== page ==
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Huntsville Fencing Club 50th Anniversary

The founders and members of the Huntsville Fencing Club celebrated their 50th anniversary March 21st, 2013 at the Summit at Redstone Arsenal.  The event started with a catered meal and followed with speakers from the list of honorary guests and members of the present club. 


Donnie Phillips, Emil Luft, Elias Katsaros, Joe Dabbs, and John Jordan

accept awards for service to Huntsville fencing.

Awards, Presentations, and Artifacts from through the years


All agreed, it was wonderful evening and helped to ignite a deeper interest in the historical records and elements of the club.  Look for more to come in our scrapbook section devoted to this event.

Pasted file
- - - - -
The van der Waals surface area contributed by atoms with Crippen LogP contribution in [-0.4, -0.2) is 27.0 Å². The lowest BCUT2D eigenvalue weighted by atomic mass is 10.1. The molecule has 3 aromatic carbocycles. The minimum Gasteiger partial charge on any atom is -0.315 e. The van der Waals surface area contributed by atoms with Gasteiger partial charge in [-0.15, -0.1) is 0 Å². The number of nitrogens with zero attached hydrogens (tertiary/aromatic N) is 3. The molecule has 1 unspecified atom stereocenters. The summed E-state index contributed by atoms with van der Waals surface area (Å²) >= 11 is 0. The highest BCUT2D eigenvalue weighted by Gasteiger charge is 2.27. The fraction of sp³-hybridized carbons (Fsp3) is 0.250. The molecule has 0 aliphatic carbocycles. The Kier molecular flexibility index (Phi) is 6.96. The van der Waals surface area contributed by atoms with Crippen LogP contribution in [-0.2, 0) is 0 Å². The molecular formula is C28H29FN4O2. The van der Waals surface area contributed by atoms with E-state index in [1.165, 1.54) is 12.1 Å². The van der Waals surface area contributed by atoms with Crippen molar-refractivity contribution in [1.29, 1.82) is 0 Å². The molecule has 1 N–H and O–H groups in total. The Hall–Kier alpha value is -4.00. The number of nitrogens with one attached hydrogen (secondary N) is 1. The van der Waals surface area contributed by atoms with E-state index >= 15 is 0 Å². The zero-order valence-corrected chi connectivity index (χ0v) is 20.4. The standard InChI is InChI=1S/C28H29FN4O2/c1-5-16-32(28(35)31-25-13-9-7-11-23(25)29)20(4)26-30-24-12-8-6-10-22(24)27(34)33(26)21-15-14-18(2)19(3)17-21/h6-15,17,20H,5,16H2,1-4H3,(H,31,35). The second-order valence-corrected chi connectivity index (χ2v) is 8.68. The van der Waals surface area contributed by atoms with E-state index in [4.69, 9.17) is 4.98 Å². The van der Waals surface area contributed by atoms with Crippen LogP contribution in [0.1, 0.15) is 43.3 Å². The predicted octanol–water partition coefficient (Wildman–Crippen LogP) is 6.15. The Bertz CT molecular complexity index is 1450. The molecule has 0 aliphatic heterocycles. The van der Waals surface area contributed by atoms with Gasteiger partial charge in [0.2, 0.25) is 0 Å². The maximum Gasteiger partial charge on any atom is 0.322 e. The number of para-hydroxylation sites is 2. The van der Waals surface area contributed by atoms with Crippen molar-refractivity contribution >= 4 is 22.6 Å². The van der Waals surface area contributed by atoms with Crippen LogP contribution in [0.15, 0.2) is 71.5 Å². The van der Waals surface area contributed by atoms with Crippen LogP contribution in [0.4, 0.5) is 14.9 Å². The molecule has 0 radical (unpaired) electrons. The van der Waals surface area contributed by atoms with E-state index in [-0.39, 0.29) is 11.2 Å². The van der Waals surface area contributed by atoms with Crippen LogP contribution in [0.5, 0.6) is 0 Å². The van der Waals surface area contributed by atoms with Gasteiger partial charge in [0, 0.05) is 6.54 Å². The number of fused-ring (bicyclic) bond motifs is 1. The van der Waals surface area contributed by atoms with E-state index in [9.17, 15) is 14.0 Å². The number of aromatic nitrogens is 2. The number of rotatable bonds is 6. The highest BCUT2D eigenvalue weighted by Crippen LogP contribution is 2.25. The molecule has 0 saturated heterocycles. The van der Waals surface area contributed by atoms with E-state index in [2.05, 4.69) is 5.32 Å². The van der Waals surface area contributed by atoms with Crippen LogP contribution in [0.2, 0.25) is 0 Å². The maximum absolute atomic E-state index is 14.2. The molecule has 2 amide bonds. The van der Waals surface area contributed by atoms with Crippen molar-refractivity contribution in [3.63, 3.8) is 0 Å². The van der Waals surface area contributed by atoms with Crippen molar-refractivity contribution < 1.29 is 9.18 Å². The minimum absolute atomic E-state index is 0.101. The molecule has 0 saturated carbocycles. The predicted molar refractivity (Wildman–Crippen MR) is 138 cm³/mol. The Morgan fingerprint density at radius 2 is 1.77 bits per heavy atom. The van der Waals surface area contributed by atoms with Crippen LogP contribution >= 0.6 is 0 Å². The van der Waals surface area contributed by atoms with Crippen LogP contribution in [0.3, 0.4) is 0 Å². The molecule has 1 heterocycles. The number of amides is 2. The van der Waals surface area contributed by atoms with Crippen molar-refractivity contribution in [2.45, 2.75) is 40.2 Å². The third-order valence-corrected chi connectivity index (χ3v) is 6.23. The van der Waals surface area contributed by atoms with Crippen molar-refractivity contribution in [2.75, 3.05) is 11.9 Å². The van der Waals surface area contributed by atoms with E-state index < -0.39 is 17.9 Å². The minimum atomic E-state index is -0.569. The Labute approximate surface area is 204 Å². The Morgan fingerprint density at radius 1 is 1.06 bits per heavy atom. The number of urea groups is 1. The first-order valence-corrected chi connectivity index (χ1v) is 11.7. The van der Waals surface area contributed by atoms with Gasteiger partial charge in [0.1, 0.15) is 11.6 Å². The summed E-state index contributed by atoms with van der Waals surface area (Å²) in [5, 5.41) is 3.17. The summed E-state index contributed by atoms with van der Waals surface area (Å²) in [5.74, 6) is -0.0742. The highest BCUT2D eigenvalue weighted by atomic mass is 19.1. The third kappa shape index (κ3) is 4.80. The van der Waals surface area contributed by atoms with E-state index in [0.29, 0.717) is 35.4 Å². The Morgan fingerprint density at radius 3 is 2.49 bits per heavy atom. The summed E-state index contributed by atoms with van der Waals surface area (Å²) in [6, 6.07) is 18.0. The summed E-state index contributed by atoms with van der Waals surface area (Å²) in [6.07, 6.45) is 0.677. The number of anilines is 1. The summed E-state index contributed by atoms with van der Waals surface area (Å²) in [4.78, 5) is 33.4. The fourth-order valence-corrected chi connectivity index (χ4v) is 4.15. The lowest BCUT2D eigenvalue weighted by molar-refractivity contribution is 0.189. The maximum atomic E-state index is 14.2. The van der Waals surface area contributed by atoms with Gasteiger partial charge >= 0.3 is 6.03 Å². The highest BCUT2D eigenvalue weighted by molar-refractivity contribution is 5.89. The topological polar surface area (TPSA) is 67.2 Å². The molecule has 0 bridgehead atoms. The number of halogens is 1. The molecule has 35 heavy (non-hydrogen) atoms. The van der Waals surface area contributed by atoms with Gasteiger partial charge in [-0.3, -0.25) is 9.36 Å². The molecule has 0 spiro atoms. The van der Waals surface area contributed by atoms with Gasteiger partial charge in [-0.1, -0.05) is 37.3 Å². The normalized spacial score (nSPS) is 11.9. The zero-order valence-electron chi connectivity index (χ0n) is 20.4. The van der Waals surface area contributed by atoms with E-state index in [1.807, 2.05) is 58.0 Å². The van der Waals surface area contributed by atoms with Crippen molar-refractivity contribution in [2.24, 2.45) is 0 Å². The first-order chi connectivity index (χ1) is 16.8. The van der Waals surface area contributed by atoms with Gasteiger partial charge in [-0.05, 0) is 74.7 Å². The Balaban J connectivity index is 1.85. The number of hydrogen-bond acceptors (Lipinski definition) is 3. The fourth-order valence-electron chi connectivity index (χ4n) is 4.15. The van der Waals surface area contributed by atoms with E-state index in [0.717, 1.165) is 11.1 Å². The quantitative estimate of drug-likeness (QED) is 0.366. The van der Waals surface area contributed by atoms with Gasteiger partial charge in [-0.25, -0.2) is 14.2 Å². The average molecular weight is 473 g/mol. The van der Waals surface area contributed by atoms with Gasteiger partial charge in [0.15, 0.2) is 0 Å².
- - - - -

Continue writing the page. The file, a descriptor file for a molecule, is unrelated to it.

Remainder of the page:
The History of the Huntsville Fencing Club


In 1963, NASA engineer John Jordan put an ad in the Marshall Star newspaper, soliciting fencers or people interested in learning to fence. Very quickly the M.A.R.S. Fencing Club at the Marshall Space Flight Center on the US Army’s Redstone Arsenal in Huntsville, Alabama was born. (The Marshall Space Flight Center was established after World War Two when the US government brought Werner von Braun and his coterie of German rocket scientists to Huntsville for the purposes of national defense and space exploration.)


Early club members included John Jordan, Joe Dabbs, and left-hander Fletcher Kurtz. In 1964 or 1965, Elias Katsaros joined the club, having just taken a second place in the Greek national championships. All three weapons were fenced at the M.A.R.S. club, and many members were three-weapon fencers. From 1963 to 1981, John, Joe, and Elias “usually qualified in the Alabama Division for the nationals in one or more weapons. All three attended the 1972 nationals, and Joe and John attended the nationals again in Hollywood, Florida.”*